David Claerbout’s The Time that Remains

David Claerbout’s The Time that Remains

WIELS Contemporary Art Centre, Brussels

February 18, 2011

David Claerbout
The Time that Remains

Curated by Dirk Snauwaert

19 February–15 May 2011

18 February, 18:30 -21:00

Avenue Van Volxemlaan 354
1190 Brussels, Belgium
T +32 (0)2 340 00 50
Wed–Sun, 11:00–18:00
Nocturne, every 1st & 3rd Wed of the month 11:00 – 21:00
Mon–Tue, closed

In this first major survey of David Claerbout’s work in Belgium, the development of the artist’s practice is traced across both thematic and chronological lines. Although he originally trained as a painter, the Belgian artist has made a name for himself with video, film, and photographic projections characterized by slowness, precision, and by the unraveling or freezing of time such that time itself is made almost physically palpable. As The Time that Remains, the title of his exhibition suggests, temporality and duration are the central axes along which this exhibition of his work is built. It thus follows the evolution of his practice from wide-screen projections of his now well-known and almost imperceptibly slow videos created with simple animation techniques to films made with complex digital recording technologies, alongside lesser known photographic and online works as well.

The Time that Remains features twelve projections—from his earliest works Cat and Bird in Peace (1996) and Kindergarten Antonio Sant’Elia, 1932 (1998), to more recent videos such as Algiers, Sections of a Happy Moment (2008), Riverside (2009), and Sunrise (2009)—all presented in a specifically conceived display architecture imagined by the artist. And, as of April 6, the exhibition will be augmented by two new works premiering at WIELS: Orchestra, a large-scale photographic light box and The Quiet Shore, a wide- screen projection.

Throughout the artist’s oeuvre, the tension between moving and still images has been as central as the struggle of images to grasp the complexity of what Claerbout defines as ‘evolving reality.’ In the process, the artist persistently unravels not only the language and grammar of the narrative film medium, but also its conventional means of inducing perception and imagination. He thus transforms the principles by which cinema seduces its audience and unmasks those instruments that construct perception, expectations, memory, and recollection—as well as the very experience of time—by pushing the cinematic form to paroxysm.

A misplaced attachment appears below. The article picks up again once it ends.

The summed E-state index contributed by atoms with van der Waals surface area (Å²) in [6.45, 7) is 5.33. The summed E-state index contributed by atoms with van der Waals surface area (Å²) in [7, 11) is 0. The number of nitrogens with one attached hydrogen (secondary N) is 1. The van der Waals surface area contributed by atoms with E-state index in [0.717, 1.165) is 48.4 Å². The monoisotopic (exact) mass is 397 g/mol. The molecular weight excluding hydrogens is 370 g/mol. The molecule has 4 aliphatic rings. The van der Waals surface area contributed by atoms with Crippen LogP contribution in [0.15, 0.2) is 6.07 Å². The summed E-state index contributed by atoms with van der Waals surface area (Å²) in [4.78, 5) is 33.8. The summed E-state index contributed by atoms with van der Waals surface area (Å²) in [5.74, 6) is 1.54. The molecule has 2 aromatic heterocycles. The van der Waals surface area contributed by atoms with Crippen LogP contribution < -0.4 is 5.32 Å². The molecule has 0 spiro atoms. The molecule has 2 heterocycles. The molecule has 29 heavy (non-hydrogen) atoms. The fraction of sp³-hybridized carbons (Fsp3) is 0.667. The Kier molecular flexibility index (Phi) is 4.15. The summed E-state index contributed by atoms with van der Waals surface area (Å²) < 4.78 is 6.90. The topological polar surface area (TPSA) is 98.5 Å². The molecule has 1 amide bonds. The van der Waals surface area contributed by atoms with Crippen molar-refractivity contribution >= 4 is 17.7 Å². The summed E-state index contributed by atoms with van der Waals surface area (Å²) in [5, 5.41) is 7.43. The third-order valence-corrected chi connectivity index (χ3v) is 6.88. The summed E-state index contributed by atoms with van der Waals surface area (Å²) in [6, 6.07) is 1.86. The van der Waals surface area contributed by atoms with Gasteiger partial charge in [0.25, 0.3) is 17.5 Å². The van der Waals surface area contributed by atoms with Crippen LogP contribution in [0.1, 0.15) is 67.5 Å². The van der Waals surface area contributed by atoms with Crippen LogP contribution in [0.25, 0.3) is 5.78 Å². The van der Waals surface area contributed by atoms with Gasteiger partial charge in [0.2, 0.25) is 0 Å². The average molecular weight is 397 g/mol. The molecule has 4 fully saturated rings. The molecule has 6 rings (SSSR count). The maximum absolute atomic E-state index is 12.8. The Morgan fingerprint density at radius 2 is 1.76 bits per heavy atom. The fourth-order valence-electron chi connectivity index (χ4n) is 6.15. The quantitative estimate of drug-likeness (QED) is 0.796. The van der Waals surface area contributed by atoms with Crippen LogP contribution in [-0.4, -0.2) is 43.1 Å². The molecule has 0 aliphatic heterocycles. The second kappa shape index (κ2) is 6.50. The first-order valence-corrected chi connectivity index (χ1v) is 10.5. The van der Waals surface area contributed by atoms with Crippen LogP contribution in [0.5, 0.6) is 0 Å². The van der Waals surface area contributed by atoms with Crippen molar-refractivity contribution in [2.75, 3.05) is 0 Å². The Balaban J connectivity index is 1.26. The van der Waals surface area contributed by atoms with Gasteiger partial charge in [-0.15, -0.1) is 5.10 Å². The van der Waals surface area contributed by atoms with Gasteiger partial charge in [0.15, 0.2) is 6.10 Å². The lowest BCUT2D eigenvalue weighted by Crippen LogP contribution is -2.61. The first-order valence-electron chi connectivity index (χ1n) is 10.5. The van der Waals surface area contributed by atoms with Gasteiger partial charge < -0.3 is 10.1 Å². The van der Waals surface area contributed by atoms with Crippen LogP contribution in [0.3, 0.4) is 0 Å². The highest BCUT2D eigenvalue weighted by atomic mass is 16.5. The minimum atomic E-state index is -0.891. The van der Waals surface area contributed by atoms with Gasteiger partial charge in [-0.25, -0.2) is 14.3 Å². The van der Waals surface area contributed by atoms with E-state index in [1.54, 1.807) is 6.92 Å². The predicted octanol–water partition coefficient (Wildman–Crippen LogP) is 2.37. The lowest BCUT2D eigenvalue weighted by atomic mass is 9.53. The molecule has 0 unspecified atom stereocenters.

Claerbout’s signature preoccupation with the antagonism between cinematic and photographic time is particularly present in his earliest works, in which he animates symbolic details in what only appear to be still images: the fluttering foliage of trees in Kindergarten Antonio Sant’Elia, 1932 or slowly drifting clouds in Vietnam, 1967, near Duc Pho (Reconstruction after Hiromishi Mine). Later works dwelve more deeply into the narrative character of the filmic medium, analyzing classical and conventional story lines, as in the almost endless repetitions of The Bordeaux Piece or the seemingly interminable conclusion of The Long Goodbye.

More recently, Claerbout has explored the role of sound and music, such as the stereo effect in Riverside or the romantic sonic atmosphere at the end of Sunrise. He also further pursues his concern with scale through wide-screen projections that make the viewer a part of the work. In many pieces, the artist also establishes a spatial relationship between the audience and the depicted characters, as in the two-sided perspective in Rocking Chair, or in the double gaze created by combining inside and outside perspectives in American Car. In these and other pieces, Claerbout represents a micro-moment from different positions, which give the viewer the impression that he or she can look at one given moment, in one given location, from a multitude of perspectives, and in detail. With a sophisticated digital technology, he succeeds in breaking the limits of two-dimensional representation, and in integrating both the notion of ‘time’ and the multipolarity of narrative perspectives. The fascinating Algiers Sections of a Happy Moment, the elegiac American Room, and his newest piece, The Quiet Shore, are based on this process.

This comprehensive exhibition thus outlines how Claerbout uses cinematic language to evoke and visualize such concepts as the image, space, representation, duration, repetition, and memory. Through it one gains an overview of a remarkable body of work that is as much an ongoing exercise in looking and perception as it is a persistent interogation of time as it operates on that perception.

David Claerbout, born 1969 Kortijk (BE), lives and works in Antwerp and Berlin.


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WIELS Contemporary Art Centre, Brussels
February 18, 2011

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